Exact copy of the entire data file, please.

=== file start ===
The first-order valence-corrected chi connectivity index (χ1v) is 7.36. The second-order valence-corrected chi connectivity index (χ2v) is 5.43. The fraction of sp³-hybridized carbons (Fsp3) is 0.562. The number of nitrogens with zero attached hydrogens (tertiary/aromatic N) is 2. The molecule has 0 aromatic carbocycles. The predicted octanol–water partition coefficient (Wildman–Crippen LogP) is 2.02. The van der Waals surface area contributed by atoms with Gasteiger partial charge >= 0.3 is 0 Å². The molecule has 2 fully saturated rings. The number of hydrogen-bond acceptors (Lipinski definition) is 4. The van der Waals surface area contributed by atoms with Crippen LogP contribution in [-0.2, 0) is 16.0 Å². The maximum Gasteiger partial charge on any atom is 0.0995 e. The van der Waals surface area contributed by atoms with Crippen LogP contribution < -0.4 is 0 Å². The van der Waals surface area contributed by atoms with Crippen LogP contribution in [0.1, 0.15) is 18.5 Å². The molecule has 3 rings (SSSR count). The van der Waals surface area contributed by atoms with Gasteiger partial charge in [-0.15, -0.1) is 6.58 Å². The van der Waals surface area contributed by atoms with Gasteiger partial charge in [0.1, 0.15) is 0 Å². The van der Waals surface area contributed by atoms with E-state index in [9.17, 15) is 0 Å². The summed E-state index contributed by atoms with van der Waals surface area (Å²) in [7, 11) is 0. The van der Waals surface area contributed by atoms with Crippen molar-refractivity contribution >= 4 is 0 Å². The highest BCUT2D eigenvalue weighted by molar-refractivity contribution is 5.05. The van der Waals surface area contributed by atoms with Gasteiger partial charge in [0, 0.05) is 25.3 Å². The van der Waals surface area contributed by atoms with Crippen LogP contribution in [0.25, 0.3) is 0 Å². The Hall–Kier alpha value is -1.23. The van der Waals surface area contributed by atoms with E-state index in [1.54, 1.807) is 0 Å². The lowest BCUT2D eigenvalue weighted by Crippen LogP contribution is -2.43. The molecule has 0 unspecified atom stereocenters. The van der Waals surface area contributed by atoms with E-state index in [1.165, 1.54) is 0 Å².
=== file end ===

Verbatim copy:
The first-order valence-corrected chi connectivity index (χ1v) is 7.36. The second-order valence-corrected chi connectivity index (χ2v) is 5.43. The fraction of sp³-hybridized carbons (Fsp3) is 0.562. The number of nitrogens with zero attached hydrogens (tertiary/aromatic N) is 2. The molecule has 0 aromatic carbocycles. The predicted octanol–water partition coefficient (Wildman–Crippen LogP) is 2.02. The van der Waals surface area contributed by atoms with Gasteiger partial charge >= 0.3 is 0 Å². The molecule has 2 fully saturated rings. The number of hydrogen-bond acceptors (Lipinski definition) is 4. The van der Waals surface area contributed by atoms with Crippen LogP contribution in [-0.2, 0) is 16.0 Å². The maximum Gasteiger partial charge on any atom is 0.0995 e. The van der Waals surface area contributed by atoms with Crippen LogP contribution < -0.4 is 0 Å². The van der Waals surface area contributed by atoms with Crippen LogP contribution in [0.1, 0.15) is 18.5 Å². The molecule has 3 rings (SSSR count). The van der Waals surface area contributed by atoms with Gasteiger partial charge in [-0.15, -0.1) is 6.58 Å². The van der Waals surface area contributed by atoms with Gasteiger partial charge in [0.1, 0.15) is 0 Å². The van der Waals surface area contributed by atoms with E-state index in [9.17, 15) is 0 Å². The summed E-state index contributed by atoms with van der Waals surface area (Å²) in [7, 11) is 0. The van der Waals surface area contributed by atoms with Crippen molar-refractivity contribution >= 4 is 0 Å². The highest BCUT2D eigenvalue weighted by molar-refractivity contribution is 5.05. The van der Waals surface area contributed by atoms with Gasteiger partial charge in [0, 0.05) is 25.3 Å². The van der Waals surface area contributed by atoms with Crippen LogP contribution in [0.25, 0.3) is 0 Å². The Hall–Kier alpha value is -1.23. The van der Waals surface area contributed by atoms with E-state index in [1.54, 1.807) is 0 Å². The lowest BCUT2D eigenvalue weighted by Crippen LogP contribution is -2.43. The molecule has 0 unspecified atom stereocenters. The van der Waals surface area contributed by atoms with E-state index in [1.165, 1.54) is 0 Å².